The pro of the savage is simply if you get a good rifle it will likely shoot well and serve you well. In my case I paid 700.00 for this rifel, it is stainless, and in the future I can install a proof research etc custom barrel and know the action, stock, and trigger are adequate to get the job done with a high amount of confidence.

    For a budget build you might consider buying a stainless savage long action, have a shilen or something similar built, and add a decent stock. You can probably do all that for 1000-1100. Will it shoot better? Maybe, I am not experienced enough to know, it will probably last longer.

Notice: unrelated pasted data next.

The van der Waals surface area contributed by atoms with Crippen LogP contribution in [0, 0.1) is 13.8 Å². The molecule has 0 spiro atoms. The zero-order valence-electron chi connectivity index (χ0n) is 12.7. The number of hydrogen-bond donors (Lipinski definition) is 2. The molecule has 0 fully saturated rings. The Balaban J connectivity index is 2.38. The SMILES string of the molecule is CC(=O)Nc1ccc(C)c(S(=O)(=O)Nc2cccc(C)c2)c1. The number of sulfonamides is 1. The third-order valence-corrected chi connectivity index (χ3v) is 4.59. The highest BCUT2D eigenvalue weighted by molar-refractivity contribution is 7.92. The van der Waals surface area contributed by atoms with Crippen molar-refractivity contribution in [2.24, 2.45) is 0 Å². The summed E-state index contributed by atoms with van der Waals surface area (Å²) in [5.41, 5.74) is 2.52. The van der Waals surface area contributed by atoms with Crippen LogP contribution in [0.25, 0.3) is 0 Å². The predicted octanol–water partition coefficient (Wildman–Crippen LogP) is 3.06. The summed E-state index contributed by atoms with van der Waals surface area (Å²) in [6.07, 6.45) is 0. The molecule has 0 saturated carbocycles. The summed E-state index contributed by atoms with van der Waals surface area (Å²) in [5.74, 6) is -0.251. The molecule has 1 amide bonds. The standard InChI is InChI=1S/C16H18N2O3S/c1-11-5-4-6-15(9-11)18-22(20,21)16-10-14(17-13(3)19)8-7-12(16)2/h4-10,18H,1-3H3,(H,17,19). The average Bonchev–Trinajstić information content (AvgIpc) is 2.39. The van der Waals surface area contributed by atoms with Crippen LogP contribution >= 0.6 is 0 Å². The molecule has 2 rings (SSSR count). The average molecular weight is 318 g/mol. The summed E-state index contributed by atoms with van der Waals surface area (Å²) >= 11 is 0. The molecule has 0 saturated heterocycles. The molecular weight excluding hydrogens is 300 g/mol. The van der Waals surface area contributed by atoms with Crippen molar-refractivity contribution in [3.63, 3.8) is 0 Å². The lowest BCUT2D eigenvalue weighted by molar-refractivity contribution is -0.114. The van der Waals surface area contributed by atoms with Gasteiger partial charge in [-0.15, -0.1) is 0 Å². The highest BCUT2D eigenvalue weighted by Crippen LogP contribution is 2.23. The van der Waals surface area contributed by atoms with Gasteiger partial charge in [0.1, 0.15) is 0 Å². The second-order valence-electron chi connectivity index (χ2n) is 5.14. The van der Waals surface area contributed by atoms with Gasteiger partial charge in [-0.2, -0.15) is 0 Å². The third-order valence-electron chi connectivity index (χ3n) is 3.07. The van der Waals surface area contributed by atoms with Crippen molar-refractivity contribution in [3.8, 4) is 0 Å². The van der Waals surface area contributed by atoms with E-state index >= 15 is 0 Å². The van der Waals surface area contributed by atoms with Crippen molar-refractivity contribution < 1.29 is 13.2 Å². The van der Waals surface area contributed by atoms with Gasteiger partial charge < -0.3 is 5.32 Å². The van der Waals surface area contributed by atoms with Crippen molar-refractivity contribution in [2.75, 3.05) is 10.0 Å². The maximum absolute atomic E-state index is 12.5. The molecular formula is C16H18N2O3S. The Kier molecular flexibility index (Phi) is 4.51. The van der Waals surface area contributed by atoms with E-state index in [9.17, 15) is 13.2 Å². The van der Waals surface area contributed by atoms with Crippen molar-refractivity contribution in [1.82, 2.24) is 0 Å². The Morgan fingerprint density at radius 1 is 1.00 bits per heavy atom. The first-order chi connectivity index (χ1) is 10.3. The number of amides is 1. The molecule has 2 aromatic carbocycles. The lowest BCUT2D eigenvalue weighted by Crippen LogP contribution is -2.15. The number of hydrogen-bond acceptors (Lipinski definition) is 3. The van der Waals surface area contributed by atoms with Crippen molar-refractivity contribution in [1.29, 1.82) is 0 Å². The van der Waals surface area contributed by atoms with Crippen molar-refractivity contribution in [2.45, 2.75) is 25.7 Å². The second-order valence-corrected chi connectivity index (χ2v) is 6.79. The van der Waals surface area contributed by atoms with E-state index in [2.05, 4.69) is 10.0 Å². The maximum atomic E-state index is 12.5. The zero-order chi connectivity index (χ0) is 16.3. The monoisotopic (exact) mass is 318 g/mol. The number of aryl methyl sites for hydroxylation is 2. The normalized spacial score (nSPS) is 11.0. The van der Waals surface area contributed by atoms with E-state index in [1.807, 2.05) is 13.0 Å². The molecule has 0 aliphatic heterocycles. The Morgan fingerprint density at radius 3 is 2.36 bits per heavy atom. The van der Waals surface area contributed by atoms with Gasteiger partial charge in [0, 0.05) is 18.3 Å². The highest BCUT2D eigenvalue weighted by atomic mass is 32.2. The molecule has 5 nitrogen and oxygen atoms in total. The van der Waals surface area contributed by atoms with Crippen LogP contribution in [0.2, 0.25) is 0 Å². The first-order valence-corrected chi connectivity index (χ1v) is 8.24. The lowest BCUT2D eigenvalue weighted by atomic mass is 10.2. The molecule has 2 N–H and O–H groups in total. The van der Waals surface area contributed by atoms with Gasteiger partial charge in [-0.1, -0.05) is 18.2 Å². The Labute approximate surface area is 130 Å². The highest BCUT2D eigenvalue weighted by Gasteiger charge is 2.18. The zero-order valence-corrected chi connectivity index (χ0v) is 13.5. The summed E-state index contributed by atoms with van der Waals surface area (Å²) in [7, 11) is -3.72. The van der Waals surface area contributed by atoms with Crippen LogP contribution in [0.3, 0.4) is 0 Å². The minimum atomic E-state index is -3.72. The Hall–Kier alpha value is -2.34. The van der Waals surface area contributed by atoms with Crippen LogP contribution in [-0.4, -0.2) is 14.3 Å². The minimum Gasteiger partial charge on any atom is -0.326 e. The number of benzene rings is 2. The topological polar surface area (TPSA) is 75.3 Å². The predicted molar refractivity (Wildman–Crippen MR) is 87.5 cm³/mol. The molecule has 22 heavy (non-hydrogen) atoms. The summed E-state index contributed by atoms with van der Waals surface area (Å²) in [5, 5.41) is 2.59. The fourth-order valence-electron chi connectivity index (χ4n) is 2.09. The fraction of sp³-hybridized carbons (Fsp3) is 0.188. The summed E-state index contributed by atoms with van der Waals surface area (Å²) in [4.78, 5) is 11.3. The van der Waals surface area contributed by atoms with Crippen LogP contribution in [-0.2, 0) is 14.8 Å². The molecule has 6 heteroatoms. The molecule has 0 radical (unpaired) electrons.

7. zgardner

    zgardner Member

    Feb 22, 2012
    Thanks for all the replies.

    Many suggestions to take in. It seems as if I should lean towards the stock gun.

    Grit in the next few days I will get ahold of you to discuss some options. Thanks for offering your insight.